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Teenagers continue to chain-smoking

After a study of 2671 Australian teenagers from private and public schools were showed that teenager smokers are more conscious of the dangers of smoking than non-smokers, but continue to chain smoking. Dr Mazanov and Dr Burne also found that adolescent know that smoking tobacco is bad for there health but they don't want quit.

A study showed that 42,000 adolescents who smoke know the risks of smoking but just don't care.

Even the Federal Government's $25 million, National Tobacco, Youth Strategy and the Victorian campaigns have a little effect on young smokers. Officials confessed that they need for novel anti-tobacco methods.

One of these methods is inspirational messages on smokers' mobile phones which will contain information about smoking disadvantages. Hundreds of smokers will be receiving such messages in order to increase their chances of quitting. TV and Internet also can be good methods which will help young smokers to quit smoking.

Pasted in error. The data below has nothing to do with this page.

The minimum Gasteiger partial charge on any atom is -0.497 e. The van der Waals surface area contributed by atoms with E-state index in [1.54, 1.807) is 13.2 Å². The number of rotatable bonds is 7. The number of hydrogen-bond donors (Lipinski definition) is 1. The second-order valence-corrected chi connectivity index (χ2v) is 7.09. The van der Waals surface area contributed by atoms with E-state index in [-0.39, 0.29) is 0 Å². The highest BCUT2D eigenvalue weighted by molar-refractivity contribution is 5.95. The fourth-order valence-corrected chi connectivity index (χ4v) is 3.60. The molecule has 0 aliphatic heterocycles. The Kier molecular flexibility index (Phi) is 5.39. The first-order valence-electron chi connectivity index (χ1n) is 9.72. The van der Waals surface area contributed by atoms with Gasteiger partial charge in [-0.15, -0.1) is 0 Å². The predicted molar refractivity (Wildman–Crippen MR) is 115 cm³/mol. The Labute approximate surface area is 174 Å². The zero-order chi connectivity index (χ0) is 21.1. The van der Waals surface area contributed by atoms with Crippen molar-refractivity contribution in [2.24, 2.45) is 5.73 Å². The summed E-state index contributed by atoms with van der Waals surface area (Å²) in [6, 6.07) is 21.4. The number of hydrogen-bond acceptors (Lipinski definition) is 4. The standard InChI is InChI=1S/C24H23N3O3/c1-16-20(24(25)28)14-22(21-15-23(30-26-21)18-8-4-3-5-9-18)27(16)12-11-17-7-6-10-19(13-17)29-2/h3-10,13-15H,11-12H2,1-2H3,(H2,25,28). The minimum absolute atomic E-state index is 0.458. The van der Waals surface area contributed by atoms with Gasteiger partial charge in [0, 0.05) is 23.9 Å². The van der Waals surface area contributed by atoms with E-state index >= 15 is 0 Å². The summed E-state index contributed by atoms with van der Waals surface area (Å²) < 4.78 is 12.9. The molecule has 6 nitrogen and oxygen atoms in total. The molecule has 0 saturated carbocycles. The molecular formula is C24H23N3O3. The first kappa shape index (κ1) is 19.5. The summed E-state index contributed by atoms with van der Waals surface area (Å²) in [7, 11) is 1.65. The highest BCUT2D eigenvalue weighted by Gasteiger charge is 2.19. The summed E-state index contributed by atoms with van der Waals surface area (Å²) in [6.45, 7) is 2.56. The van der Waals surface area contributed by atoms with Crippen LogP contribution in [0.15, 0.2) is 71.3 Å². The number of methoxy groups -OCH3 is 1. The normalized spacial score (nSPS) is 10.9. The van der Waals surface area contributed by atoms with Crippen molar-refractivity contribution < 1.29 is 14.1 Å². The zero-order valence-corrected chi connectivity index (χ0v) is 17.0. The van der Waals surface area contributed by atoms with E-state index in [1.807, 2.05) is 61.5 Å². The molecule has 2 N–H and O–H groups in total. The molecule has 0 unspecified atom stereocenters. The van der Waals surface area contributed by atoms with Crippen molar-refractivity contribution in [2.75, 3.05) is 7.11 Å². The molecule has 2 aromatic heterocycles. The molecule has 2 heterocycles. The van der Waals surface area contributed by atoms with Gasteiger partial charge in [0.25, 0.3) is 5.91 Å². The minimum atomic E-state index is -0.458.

"Teenagers think that if they quit by 30 they can undo the damage," Ms Sharkie said.

Ms Sharkie thinks that young persons smoke in that cases when around them smoke too. "Smoking is also presented by the tobacco industry as fashionable, groovy and sophisticated, which young people feel is a more attractive message than one telling them they are going to get lung cancer," Ms Sharkie said.

Fiona Sharkie, Quit Victoria executive director, showed that teenagers believe that any damage of smoking "couldn't happen to them". Teenagers think that they are under risk of dieing because they are young.

At the end of this research most of the anti-tobacco campaigns have found that young smokers really are refusing to give up, even though they know smoking may kill them.


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